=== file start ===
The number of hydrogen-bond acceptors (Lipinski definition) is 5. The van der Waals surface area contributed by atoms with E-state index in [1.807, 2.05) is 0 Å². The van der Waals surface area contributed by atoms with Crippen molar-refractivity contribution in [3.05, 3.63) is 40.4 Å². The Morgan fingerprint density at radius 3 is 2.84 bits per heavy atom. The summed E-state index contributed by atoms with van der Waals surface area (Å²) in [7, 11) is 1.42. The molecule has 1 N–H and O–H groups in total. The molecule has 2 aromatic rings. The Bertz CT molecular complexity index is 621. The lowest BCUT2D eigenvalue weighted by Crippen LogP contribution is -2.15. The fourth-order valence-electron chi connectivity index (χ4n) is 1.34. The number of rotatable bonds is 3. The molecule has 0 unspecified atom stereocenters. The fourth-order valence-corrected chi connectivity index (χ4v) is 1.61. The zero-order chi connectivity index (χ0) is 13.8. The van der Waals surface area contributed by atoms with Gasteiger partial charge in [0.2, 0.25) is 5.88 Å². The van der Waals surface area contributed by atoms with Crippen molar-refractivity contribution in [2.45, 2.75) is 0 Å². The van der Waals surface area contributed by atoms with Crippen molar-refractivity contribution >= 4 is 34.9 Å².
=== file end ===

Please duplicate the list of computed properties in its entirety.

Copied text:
The number of hydrogen-bond acceptors (Lipinski definition) is 5. The van der Waals surface area contributed by atoms with E-state index in [1.807, 2.05) is 0 Å². The van der Waals surface area contributed by atoms with Crippen molar-refractivity contribution in [3.05, 3.63) is 40.4 Å². The Morgan fingerprint density at radius 3 is 2.84 bits per heavy atom. The summed E-state index contributed by atoms with van der Waals surface area (Å²) in [7, 11) is 1.42. The molecule has 1 N–H and O–H groups in total. The molecule has 2 aromatic rings. The Bertz CT molecular complexity index is 621. The lowest BCUT2D eigenvalue weighted by Crippen LogP contribution is -2.15. The fourth-order valence-electron chi connectivity index (χ4n) is 1.34. The number of rotatable bonds is 3. The molecule has 0 unspecified atom stereocenters. The fourth-order valence-corrected chi connectivity index (χ4v) is 1.61. The zero-order chi connectivity index (χ0) is 13.8. The van der Waals surface area contributed by atoms with Gasteiger partial charge in [0.2, 0.25) is 5.88 Å². The van der Waals surface area contributed by atoms with Crippen molar-refractivity contribution in [2.45, 2.75) is 0 Å². The van der Waals surface area contributed by atoms with Crippen molar-refractivity contribution >= 4 is 34.9 Å².